Injections may be used both as a diagnostic aid and to provide therapeutic relief for common acromioclavicular, glenohumeral, rotator cuff, biceps, and suprascapular shoulder pathologies.
7 Diagnostic and Therapeutic Injections
I. General overview
Injections can be diagnostic to determine source of pain/injury or therapeutic to provide temporary relief:
Acromioclavicular (AC) joint pathology
Rotator cuff tears
Anterolateral pain syndrome
Glenohumeral joint pathology
Suprascapular nerve entrapment
Biceps tendon pathology.
Provides pain relief for multiple conditions, including but not limited to: osteoarthritis, rheumatoid arthritis, adhesive capsulitis, calcific tendinitis, rotator cuff tears, subacromial bursitis, biceps tendinitis, and impingement
To be used after other conservative therapies (nonsteroidal anti-inflammatory drugs [NSAIDs], physical therapy, disease-modifying agents for rheumatoid arthritis) have failed
Typically a combination of corticosteroid and anesthetic
Immediate relief suggests drug is delivered accurately to site of pain
Relief in hours or days is reflective of systemic absorption of corticosteroid
May see relief for up to 6 months
May receive not more than three to four injections per year:
i. Avoid repeat injections for biceps tendon pathology to avoid risk of rupture.
Can aid in adjunctive physical therapy (e.g., calcific tendinitis):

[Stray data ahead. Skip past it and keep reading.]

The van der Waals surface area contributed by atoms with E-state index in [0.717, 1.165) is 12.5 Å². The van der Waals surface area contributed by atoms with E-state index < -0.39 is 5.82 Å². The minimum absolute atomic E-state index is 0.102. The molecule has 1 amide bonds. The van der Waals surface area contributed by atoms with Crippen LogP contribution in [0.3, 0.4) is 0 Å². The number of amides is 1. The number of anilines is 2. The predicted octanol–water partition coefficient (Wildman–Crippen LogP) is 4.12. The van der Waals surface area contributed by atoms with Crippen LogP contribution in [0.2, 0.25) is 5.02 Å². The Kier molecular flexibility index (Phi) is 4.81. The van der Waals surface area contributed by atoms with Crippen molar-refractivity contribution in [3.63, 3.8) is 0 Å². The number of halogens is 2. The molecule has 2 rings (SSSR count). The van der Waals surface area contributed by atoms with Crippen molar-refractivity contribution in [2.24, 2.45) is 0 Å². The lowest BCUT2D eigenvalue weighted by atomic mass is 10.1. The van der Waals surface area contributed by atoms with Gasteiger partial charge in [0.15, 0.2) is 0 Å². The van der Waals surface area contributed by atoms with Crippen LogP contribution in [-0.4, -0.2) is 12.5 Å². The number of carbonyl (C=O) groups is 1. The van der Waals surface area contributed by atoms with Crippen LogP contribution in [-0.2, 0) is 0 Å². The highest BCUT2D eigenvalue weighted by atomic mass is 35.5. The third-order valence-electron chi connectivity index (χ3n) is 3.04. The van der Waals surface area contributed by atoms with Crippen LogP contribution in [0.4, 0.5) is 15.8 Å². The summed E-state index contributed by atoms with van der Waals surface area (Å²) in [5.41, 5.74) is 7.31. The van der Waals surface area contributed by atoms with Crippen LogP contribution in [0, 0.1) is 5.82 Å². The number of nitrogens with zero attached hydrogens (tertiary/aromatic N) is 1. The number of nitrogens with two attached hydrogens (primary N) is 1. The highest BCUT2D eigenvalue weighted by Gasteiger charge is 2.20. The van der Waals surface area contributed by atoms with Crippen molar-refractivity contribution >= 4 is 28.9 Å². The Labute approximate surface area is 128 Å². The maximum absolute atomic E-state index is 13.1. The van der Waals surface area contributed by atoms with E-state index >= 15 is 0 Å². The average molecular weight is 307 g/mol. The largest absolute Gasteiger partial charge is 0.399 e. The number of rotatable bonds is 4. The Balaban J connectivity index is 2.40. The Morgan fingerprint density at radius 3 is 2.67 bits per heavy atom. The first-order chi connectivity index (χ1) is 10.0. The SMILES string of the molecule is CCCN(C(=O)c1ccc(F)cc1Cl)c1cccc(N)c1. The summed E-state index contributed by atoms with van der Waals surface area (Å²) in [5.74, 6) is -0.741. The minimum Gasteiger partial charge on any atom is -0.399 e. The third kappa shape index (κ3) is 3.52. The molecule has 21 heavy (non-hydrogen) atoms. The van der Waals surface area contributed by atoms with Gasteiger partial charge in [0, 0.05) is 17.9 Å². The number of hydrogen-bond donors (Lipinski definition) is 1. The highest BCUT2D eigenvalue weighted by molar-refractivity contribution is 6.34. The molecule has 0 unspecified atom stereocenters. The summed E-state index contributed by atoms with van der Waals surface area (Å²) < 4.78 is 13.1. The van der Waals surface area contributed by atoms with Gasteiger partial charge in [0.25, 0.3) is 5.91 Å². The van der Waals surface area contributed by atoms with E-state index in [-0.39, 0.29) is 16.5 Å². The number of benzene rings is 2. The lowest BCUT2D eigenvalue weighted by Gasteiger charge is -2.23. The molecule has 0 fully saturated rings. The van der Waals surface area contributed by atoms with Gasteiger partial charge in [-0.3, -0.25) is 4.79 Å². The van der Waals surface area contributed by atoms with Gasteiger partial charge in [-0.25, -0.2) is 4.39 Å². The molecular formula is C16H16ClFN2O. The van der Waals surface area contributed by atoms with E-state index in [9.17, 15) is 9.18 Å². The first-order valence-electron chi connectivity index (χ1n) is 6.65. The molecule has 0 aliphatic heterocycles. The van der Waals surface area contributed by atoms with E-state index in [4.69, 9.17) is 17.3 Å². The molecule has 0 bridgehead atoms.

i. See ▶ Table 7.1 for commonly used preparations.
Accuracy may be improved with ultrasound guidance
Performed with sterile technique and consistent pressure
Aspiration before injection avoids intravascular injection
Agent should flow freely when injected into articular space
Anesthetic injection in overlying soft tissue with a 25 gauge needle is optional
Passive manipulation after injection aids in dispersion of the therapeutic
Patient should be monitored in office for up to half an hour following injection
Avoid strenuous activity for at least 48 hours following injection.
Prior adverse reaction
Active skin lesions at site of injection
Anticoagulant use or elevated international normalized ratio (INR).
Complications and side effects
Skin atrophy or depigmentation of injection site
Postinjection flare from crystal deposition, generally resolves in 48 hours
Infection occurs rarely (1:2,000 to 1:20,000 injections), typically begins after 48 hours
Single intra-articular injections have negligible effects on glycemic control
Soft tissue injection or peri-tendinous injections may elevate blood glucose (from 5 to 21 days) and may require closer glycemic monitoring.
There are no studies showing lasting benefit from platelet enriched plasma injections for shoulder pathology
Diagnosis of shoulder pathology is made from a combination of physical examination, imaging, and injection.